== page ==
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  • Primary sclerosing cholangitis (PSC) is a chronic, cholestatic liver disease characterized by inflammation and fibrosis of both intrahepatic and extrahepatic bile ducts leading to the formation of multifocal bile duct strictures, biliary stasis, progressive cholestasis, and eventually the development of liver cirrhosis, portal hypertension, and hepatic decompensation (Figs. 23-1 to 23-5).1

  • The mean interval from diagnosis of PSC to death is 12 to 18 years, resulting mainly from infectious cholangitis and sepsis, complications of cirrhosis, and cholangiocellular carcinoma (CC).

  • CC develops in 13% to 14% of patients, and in half of them is diagnosed simultaneously or within 1 year of PSC diagnosis (Figs. 23-6 and 23-7).

  • PSC is strongly associated with inflammatory bowel disease (IBD), mainly ulcerative colitis (UC), in 60% to 70% of patients.2

  • PSC patients have an increased global risk of developing malignancies that range from 40% to 58%, including not only cholangiocarcinoma but also mainly colorectal, gallbladder, and hepatocellular carcinoma.3

  • The etiology of PSC is unclear, and even though it is thought that the disease may have an autoimmune origin, it usually responds unfavorably to immunosuppressive therapy.1,2

  • Effective medical management has not been developed, and there is still no evidence supporting a specific treatment capable of halting disease progression. Even data on the impact of ursodeoxycholic acid on the course of the disease and survival remains unclear.2

  • Management remains focused on treating the symptoms and complications associated with PSC progression, as well as close surveillance of advanced liver disease and cancer.2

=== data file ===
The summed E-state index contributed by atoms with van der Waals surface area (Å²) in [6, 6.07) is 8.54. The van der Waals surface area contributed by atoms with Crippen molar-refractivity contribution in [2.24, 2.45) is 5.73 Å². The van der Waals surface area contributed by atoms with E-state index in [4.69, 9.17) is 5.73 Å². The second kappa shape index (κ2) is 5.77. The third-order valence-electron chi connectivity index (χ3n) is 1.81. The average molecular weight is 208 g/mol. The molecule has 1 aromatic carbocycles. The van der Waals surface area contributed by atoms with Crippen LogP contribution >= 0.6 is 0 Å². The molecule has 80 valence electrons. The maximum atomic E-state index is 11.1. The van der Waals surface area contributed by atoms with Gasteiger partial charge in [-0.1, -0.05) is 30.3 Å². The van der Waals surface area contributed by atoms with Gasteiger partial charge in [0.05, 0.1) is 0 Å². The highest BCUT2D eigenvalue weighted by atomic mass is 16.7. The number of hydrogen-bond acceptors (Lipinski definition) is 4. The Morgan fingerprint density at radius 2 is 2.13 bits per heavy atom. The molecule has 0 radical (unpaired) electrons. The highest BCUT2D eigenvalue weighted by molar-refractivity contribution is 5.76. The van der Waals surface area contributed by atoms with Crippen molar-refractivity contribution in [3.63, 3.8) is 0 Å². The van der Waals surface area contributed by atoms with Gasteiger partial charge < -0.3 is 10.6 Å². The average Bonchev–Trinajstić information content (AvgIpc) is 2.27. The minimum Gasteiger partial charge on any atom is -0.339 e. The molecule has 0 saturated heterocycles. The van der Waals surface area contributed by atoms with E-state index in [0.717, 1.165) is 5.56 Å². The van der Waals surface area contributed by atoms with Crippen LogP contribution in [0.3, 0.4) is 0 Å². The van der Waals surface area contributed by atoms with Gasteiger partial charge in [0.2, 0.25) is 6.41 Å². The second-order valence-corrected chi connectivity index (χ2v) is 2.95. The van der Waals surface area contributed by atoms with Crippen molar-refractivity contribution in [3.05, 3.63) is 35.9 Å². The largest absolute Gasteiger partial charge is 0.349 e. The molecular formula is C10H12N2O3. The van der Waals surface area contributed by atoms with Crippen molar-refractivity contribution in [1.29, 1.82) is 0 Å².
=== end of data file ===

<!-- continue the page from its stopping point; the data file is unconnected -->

• These patients frequently require endoscopic and/or surgical interventions for cholestatic manifestations resulting from dominant strictures (Fig. 23-8).4

  • Although balloon dilation or stenting may help alleviate some of the symptoms associated with PSC, the only curative form of therapy for patients that progress to end-stage liver disease is orthotopic liver transplantation (OLT) (Fig. 23-9).2,5

  • Transplantation outcome is highly successful, and it has been reported to have the highest patient survival rate in comparison with other etiologies, with 5-year survival rates ranging from 83% to 88% (Fig. 23-10).5


A, B PSC MRI findings. Typical cholangiographic findings of multifocal strictures involving both intrahepatic and extrahepatic bile ducts; diffusely distributed, short, and annular, alternating with normal or slightly dilated segments, resulting in a “beaded” appearance (Part B reproduced with permission from Dr. Ruben Terg, Hospital Nacional de Gastroenterologia Dr. Bonorino Udaondo, Buenos Aires, Argentina.)


PSC MRI findings. Diverticulum-like outpouchings, characteristic of PSC. (reproduced with permission from Dr. Ruben Terg, Hospital Nacional de Gastroenterologia Dr. Bonorino Udaondo, Buenos Aires, Argentina.)


PSC MRI findings. Marked caudate lobe hypertrophy with lateral and posterior atrophy. The presence of peripheral biliary dilatation due to compression of central nodules is typical of PSC. Peripheral ...

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